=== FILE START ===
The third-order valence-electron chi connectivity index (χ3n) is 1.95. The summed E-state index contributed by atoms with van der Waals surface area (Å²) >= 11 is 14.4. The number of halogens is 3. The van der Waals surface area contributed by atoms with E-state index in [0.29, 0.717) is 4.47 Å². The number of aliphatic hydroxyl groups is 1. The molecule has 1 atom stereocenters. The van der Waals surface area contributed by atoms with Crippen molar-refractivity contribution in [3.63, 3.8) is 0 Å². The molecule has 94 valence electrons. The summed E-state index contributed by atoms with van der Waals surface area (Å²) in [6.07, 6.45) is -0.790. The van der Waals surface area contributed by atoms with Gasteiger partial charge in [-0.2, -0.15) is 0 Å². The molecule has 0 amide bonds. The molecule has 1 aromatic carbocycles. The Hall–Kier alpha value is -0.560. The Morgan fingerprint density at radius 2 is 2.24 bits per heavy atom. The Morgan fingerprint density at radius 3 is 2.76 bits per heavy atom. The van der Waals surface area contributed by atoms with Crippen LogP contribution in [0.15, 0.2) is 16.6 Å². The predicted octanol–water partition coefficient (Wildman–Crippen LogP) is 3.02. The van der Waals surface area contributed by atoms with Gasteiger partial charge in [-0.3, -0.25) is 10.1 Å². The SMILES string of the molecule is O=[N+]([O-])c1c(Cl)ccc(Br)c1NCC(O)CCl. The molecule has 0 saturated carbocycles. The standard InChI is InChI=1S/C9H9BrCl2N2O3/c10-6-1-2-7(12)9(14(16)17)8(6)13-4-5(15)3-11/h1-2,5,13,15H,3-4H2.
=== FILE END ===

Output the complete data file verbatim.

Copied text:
The third-order valence-electron chi connectivity index (χ3n) is 1.95. The summed E-state index contributed by atoms with van der Waals surface area (Å²) >= 11 is 14.4. The number of halogens is 3. The van der Waals surface area contributed by atoms with E-state index in [0.29, 0.717) is 4.47 Å². The number of aliphatic hydroxyl groups is 1. The molecule has 1 atom stereocenters. The van der Waals surface area contributed by atoms with Crippen molar-refractivity contribution in [3.63, 3.8) is 0 Å². The molecule has 94 valence electrons. The summed E-state index contributed by atoms with van der Waals surface area (Å²) in [6.07, 6.45) is -0.790. The van der Waals surface area contributed by atoms with Gasteiger partial charge in [-0.2, -0.15) is 0 Å². The molecule has 0 amide bonds. The molecule has 1 aromatic carbocycles. The Hall–Kier alpha value is -0.560. The Morgan fingerprint density at radius 2 is 2.24 bits per heavy atom. The Morgan fingerprint density at radius 3 is 2.76 bits per heavy atom. The van der Waals surface area contributed by atoms with Crippen LogP contribution in [0.15, 0.2) is 16.6 Å². The predicted octanol–water partition coefficient (Wildman–Crippen LogP) is 3.02. The van der Waals surface area contributed by atoms with Gasteiger partial charge in [-0.3, -0.25) is 10.1 Å². The SMILES string of the molecule is O=[N+]([O-])c1c(Cl)ccc(Br)c1NCC(O)CCl. The molecule has 0 saturated carbocycles. The standard InChI is InChI=1S/C9H9BrCl2N2O3/c10-6-1-2-7(12)9(14(16)17)8(6)13-4-5(15)3-11/h1-2,5,13,15H,3-4H2.